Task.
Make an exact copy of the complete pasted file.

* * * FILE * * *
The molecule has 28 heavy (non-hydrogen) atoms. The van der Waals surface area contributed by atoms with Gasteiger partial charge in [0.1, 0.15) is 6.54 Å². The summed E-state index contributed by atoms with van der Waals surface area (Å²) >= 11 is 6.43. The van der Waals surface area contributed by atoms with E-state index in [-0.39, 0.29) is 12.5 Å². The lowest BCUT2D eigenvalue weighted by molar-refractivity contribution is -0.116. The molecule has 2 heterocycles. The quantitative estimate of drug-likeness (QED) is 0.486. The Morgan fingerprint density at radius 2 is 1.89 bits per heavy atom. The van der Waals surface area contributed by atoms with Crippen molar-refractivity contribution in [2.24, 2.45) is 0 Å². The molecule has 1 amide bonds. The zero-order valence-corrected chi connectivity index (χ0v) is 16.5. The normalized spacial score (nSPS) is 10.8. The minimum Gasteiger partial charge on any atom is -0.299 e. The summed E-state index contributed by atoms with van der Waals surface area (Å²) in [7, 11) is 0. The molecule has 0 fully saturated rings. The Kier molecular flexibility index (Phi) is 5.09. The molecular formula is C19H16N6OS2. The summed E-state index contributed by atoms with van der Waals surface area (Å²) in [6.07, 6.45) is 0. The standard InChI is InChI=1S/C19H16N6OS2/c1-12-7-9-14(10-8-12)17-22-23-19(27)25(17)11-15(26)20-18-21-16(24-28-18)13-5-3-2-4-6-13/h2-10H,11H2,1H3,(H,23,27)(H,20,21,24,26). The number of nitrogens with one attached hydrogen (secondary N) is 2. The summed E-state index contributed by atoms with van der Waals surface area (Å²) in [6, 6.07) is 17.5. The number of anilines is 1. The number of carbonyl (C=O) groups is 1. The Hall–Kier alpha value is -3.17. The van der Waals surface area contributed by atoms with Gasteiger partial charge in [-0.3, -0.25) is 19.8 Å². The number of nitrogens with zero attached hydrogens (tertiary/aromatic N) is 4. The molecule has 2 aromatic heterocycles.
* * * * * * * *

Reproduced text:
The molecule has 28 heavy (non-hydrogen) atoms. The van der Waals surface area contributed by atoms with Gasteiger partial charge in [0.1, 0.15) is 6.54 Å². The summed E-state index contributed by atoms with van der Waals surface area (Å²) >= 11 is 6.43. The van der Waals surface area contributed by atoms with E-state index in [-0.39, 0.29) is 12.5 Å². The lowest BCUT2D eigenvalue weighted by molar-refractivity contribution is -0.116. The molecule has 2 heterocycles. The quantitative estimate of drug-likeness (QED) is 0.486. The Morgan fingerprint density at radius 2 is 1.89 bits per heavy atom. The van der Waals surface area contributed by atoms with Crippen molar-refractivity contribution in [2.24, 2.45) is 0 Å². The molecule has 1 amide bonds. The zero-order valence-corrected chi connectivity index (χ0v) is 16.5. The normalized spacial score (nSPS) is 10.8. The minimum Gasteiger partial charge on any atom is -0.299 e. The summed E-state index contributed by atoms with van der Waals surface area (Å²) in [7, 11) is 0. The molecule has 0 fully saturated rings. The Kier molecular flexibility index (Phi) is 5.09. The molecular formula is C19H16N6OS2. The summed E-state index contributed by atoms with van der Waals surface area (Å²) in [6.07, 6.45) is 0. The standard InChI is InChI=1S/C19H16N6OS2/c1-12-7-9-14(10-8-12)17-22-23-19(27)25(17)11-15(26)20-18-21-16(24-28-18)13-5-3-2-4-6-13/h2-10H,11H2,1H3,(H,23,27)(H,20,21,24,26). The number of nitrogens with one attached hydrogen (secondary N) is 2. The summed E-state index contributed by atoms with van der Waals surface area (Å²) in [6, 6.07) is 17.5. The number of anilines is 1. The number of carbonyl (C=O) groups is 1. The Hall–Kier alpha value is -3.17. The van der Waals surface area contributed by atoms with Gasteiger partial charge in [-0.3, -0.25) is 19.8 Å². The number of nitrogens with zero attached hydrogens (tertiary/aromatic N) is 4. The molecule has 2 aromatic heterocycles.